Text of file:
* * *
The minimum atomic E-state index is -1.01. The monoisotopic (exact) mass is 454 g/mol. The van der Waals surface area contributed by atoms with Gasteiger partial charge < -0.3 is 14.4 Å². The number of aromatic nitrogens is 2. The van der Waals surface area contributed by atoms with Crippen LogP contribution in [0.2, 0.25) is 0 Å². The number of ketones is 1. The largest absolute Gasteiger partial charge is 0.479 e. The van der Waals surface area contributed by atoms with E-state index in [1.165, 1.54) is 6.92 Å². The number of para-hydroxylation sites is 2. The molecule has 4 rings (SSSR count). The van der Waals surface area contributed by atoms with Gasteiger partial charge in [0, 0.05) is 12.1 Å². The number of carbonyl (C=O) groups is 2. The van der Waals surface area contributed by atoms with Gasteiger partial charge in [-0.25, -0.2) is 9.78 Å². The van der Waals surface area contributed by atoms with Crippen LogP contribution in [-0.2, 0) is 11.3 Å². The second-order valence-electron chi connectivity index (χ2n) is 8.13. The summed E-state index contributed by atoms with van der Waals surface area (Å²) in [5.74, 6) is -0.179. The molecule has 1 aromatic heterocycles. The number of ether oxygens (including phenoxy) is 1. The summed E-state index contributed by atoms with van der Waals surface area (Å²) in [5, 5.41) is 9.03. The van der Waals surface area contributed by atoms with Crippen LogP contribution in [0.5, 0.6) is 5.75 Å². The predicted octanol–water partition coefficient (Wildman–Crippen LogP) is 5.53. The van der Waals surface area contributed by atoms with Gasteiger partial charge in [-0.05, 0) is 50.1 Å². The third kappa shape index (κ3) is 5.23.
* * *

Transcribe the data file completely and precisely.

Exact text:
The minimum atomic E-state index is -1.01. The monoisotopic (exact) mass is 454 g/mol. The van der Waals surface area contributed by atoms with Gasteiger partial charge < -0.3 is 14.4 Å². The number of aromatic nitrogens is 2. The van der Waals surface area contributed by atoms with Crippen LogP contribution in [0.2, 0.25) is 0 Å². The number of ketones is 1. The largest absolute Gasteiger partial charge is 0.479 e. The van der Waals surface area contributed by atoms with E-state index in [1.165, 1.54) is 6.92 Å². The number of para-hydroxylation sites is 2. The molecule has 4 rings (SSSR count). The van der Waals surface area contributed by atoms with Gasteiger partial charge in [0, 0.05) is 12.1 Å². The number of carbonyl (C=O) groups is 2. The van der Waals surface area contributed by atoms with Gasteiger partial charge in [-0.25, -0.2) is 9.78 Å². The van der Waals surface area contributed by atoms with Crippen LogP contribution in [-0.2, 0) is 11.3 Å². The second-order valence-electron chi connectivity index (χ2n) is 8.13. The summed E-state index contributed by atoms with van der Waals surface area (Å²) in [5.74, 6) is -0.179. The molecule has 1 aromatic heterocycles. The number of ether oxygens (including phenoxy) is 1. The summed E-state index contributed by atoms with van der Waals surface area (Å²) in [5, 5.41) is 9.03. The van der Waals surface area contributed by atoms with Crippen LogP contribution in [0.5, 0.6) is 5.75 Å². The predicted octanol–water partition coefficient (Wildman–Crippen LogP) is 5.53. The van der Waals surface area contributed by atoms with Gasteiger partial charge in [-0.05, 0) is 50.1 Å². The third kappa shape index (κ3) is 5.23.